A New Nation

Our Independence Day should be celebrated on September 3. That’s the day in 1783 that we actually secured our independence from Great Britain.

The fourth of July, on the other hand, is the day those revolutionaries, whom we grandly refer to as our “Founding Fathers,” published their Declaration of Independence, which stated, in effect, that we OUGHT to be free and independent of Great Britain. The English Parliament, for the most part, and the King of England did not agree. We had to fight five more years to get them to stop trying to discipline us (stop shooting at us) and then it took two more years to get them to actually sit down and sign a treaty.

The peace treaty between Great Britain and her unruly youngsters was signed in a hotel room in Paris. Remember, the French aided and abetted us in our insurrection, so they were pleased to cater the whole thing. I imagine the Hotel d’York servants wore smugly satisfied expressions as they walked into the treaty room with their silver trays of wine and hors d’oeuvres.

And yet, to their astonishment, the room may have been filled with the laughter because two of the men in the room were old friends.

Who was in that hotel room?

 Benjamin Franklin, to whom Paris was a second home (he had a lot of friends there);

(A friend of B.F.)

John Adams, a rather conservative gentleman who disapproved of Paris and couldn’t wait to get back to sensible and God-fearing New England;

John Jay, a lawyer and arch-conservative from New York who would become the first Chief Justice of the United States and, of more immediate importance, negotiate a trade agreement with Great Britain favorable to the upstart and knuckle-cracking U.S.; and

David Hartley, the member of Parliament whom King George had sent to Paris to sign the treaty.

It is unlikely that Benjamin Franklin and either John Adams or John Jay were particularly good friends, as Ben was anything but a conservative, socially or politically. Also, we have no historical evidence to suggest that John Adams ever laughed. The laughter in the Hotel d’York that late summer day in Paris was that of Benjamin Franklin and David Hartley. They were both scientists and inventors and jolly good friends who had been corresponding for years. In fact, David was a liberal who had been against the war with the colonies from the beginning and King George knew it. The King’s thinking may have been along the lines of: “You like these ruffians so much, you sign the dang treaty.”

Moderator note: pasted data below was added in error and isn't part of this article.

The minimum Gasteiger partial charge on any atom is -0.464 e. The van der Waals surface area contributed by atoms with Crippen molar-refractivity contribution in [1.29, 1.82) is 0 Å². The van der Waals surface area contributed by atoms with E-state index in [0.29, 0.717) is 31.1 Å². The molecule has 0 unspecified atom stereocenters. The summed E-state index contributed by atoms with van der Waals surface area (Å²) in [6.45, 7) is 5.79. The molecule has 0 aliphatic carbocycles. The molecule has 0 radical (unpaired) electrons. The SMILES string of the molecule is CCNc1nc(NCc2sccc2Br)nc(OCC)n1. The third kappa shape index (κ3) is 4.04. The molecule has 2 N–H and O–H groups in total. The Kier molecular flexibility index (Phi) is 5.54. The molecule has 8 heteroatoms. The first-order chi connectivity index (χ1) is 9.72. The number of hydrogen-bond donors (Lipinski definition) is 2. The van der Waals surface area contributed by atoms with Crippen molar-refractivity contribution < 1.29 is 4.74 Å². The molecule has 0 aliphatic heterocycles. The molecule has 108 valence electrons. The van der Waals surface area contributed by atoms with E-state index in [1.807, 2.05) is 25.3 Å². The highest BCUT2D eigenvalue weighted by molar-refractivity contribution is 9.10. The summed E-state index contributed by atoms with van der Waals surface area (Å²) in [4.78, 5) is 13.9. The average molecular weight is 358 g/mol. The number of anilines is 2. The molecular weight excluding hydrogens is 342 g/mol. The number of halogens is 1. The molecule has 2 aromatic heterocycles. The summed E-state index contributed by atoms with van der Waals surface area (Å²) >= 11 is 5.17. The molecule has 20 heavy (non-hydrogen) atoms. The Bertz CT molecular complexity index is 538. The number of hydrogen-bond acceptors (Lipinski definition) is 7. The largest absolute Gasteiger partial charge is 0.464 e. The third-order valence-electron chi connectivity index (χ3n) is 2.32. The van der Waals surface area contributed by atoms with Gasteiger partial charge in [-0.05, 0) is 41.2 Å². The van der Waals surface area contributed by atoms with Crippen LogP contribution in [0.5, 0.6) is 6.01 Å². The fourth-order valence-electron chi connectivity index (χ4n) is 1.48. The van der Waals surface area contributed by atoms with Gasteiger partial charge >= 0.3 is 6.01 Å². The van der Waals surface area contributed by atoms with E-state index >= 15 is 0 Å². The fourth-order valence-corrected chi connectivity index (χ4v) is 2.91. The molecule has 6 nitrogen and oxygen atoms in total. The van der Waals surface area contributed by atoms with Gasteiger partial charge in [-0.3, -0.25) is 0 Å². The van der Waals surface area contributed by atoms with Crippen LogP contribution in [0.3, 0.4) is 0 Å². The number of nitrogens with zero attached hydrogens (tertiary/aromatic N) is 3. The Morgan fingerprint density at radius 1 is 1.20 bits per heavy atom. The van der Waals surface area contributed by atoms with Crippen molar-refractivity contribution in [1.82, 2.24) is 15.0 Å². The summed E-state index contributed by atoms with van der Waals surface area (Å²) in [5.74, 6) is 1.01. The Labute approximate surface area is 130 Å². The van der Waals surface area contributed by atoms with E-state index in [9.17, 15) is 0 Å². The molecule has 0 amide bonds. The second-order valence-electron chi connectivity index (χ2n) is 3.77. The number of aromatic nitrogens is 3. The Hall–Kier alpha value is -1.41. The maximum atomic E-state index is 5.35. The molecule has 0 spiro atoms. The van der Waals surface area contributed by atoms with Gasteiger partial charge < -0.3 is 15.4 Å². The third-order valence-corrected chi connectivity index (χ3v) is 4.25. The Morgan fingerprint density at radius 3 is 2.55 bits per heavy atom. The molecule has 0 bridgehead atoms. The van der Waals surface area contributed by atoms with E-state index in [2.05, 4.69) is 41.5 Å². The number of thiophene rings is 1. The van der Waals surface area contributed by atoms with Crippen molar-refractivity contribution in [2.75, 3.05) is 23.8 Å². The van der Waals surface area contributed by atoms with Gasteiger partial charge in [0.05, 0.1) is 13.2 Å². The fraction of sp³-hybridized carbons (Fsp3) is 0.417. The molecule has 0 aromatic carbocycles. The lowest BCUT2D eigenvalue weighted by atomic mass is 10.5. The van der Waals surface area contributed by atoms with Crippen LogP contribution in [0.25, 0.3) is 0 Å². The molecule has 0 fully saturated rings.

Although let it be said, that when John Adams went to talk to the king during the war, King George was very nice to John, expressing only his concern that we might not make it without a king.  King George was a firm believer in the absolute necessity for kings. One must consider the source and make concessions. After all, he made a rather large concession when he allowed 13 mere colonies to walk away with fully half the continent of North America.

He did so with the Treaty of Paris, which states that “his Brittanic Majesty,” David Hartley and the aforementioned delegates from the United States “…have agreed upon and confirmed the following articles:

His Brittanic Majesty acknowledges the said United States, viz., New Hampshire, Massachusetts Bay, Rhode Island and Providence Plantations, Connecticut, New York, New Jersey, Pennsylvania, Delaware, Maryland, Virginia, North Carolina, South Carolina and Georgia, to be free sovereign and independent states, that he treats with them as such, and for himself, his heirs, and successors, relinquishes all claims to the government, propriety, and territorial rights of the same and every part thereof.”

Let us hope “every part thereof” refers to the other 37 states because if not, we need a new treaty.

I wonder what these guys did after they signed this rather noteworthy treaty? Ben and David probably partied, with friends, all night. John Adams would have returned to his sensible and inexpensive hotel room and locked the door. John Jay may have returned to his hotel room and worried and worked until late on his arguments in favor of ending slavery in the United States. King George probably went to bed with a headache.

And the next day, September 4, 1783, our first day as a free and independent nation? Well, let’s see.

Farmers got up before daylight as usual to milk the cows, then grab some breakfast and head into the fields.

Merchants and craftsmen got up almost as early to sweep out their shops and tidy up before unlocking their shop doors.

Businessmen and lawyers and our first congressmen groaned their way out of bed and gulped some tea before fumbling into their clothes and heading out for their offices.


Slaves prepared silently for another day, all their days indistinguishable from one another;

 Women got the kids ready for school or hurried them after Daddy into the fields, then turned back to their kitchens, looms, wash pots and babies.

Dogs barked and went nosing around after Rabbits and mice.

George Washington rose to issue orders for the disbanding of the colonial army, and British troops began preparations to ship out. (We’re going home, lads; we’re going home.)

September 4, 1783, our first day as a free and independent nation, was a day like any other. We had work to do and we got up and went to it. That’s how you do it. That’s how you build a nation.

So, happy birthday to us on the fourth of July and on Monday get up and go to work. We aren’t finished yet.



If you are ever in Paris, stop by 56, rue Jacob and stand for a moment before the Hotel du Danube. In 1783, this hotel was called Hotel d’York. It is a small hotel on a side street and few, if any, of the people passing by are aware that the United States of America was born there.

The small plaque on the front of the hotel reads, in French:

ON SEPTEMBER 3rd, 1783


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